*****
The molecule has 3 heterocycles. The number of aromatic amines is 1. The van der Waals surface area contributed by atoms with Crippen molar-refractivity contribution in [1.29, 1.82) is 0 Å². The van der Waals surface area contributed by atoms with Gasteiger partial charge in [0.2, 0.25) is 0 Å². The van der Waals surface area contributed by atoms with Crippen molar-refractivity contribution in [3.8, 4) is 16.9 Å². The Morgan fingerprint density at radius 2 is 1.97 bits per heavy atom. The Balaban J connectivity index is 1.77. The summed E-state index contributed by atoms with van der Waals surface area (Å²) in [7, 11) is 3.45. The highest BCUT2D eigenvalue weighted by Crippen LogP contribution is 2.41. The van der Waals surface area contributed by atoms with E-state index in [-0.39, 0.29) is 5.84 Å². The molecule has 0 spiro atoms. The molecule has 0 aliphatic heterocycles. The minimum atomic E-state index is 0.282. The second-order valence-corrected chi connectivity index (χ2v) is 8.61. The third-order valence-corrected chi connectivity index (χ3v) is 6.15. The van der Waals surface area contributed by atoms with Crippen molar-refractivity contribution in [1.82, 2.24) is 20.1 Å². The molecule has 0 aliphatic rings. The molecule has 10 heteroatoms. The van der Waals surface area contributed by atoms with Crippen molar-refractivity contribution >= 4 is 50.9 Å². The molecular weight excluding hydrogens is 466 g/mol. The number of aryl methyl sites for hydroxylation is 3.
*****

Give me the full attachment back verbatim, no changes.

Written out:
The molecule has 3 heterocycles. The number of aromatic amines is 1. The van der Waals surface area contributed by atoms with Crippen molar-refractivity contribution in [1.29, 1.82) is 0 Å². The van der Waals surface area contributed by atoms with Gasteiger partial charge in [0.2, 0.25) is 0 Å². The van der Waals surface area contributed by atoms with Crippen molar-refractivity contribution in [3.8, 4) is 16.9 Å². The Morgan fingerprint density at radius 2 is 1.97 bits per heavy atom. The Balaban J connectivity index is 1.77. The summed E-state index contributed by atoms with van der Waals surface area (Å²) in [7, 11) is 3.45. The highest BCUT2D eigenvalue weighted by Crippen LogP contribution is 2.41. The van der Waals surface area contributed by atoms with E-state index in [-0.39, 0.29) is 5.84 Å². The molecule has 0 spiro atoms. The molecule has 0 aliphatic heterocycles. The minimum atomic E-state index is 0.282. The second-order valence-corrected chi connectivity index (χ2v) is 8.61. The third-order valence-corrected chi connectivity index (χ3v) is 6.15. The van der Waals surface area contributed by atoms with Crippen molar-refractivity contribution in [1.82, 2.24) is 20.1 Å². The molecule has 0 aliphatic rings. The molecule has 10 heteroatoms. The van der Waals surface area contributed by atoms with Crippen molar-refractivity contribution >= 4 is 50.9 Å². The molecular weight excluding hydrogens is 466 g/mol. The number of aryl methyl sites for hydroxylation is 3.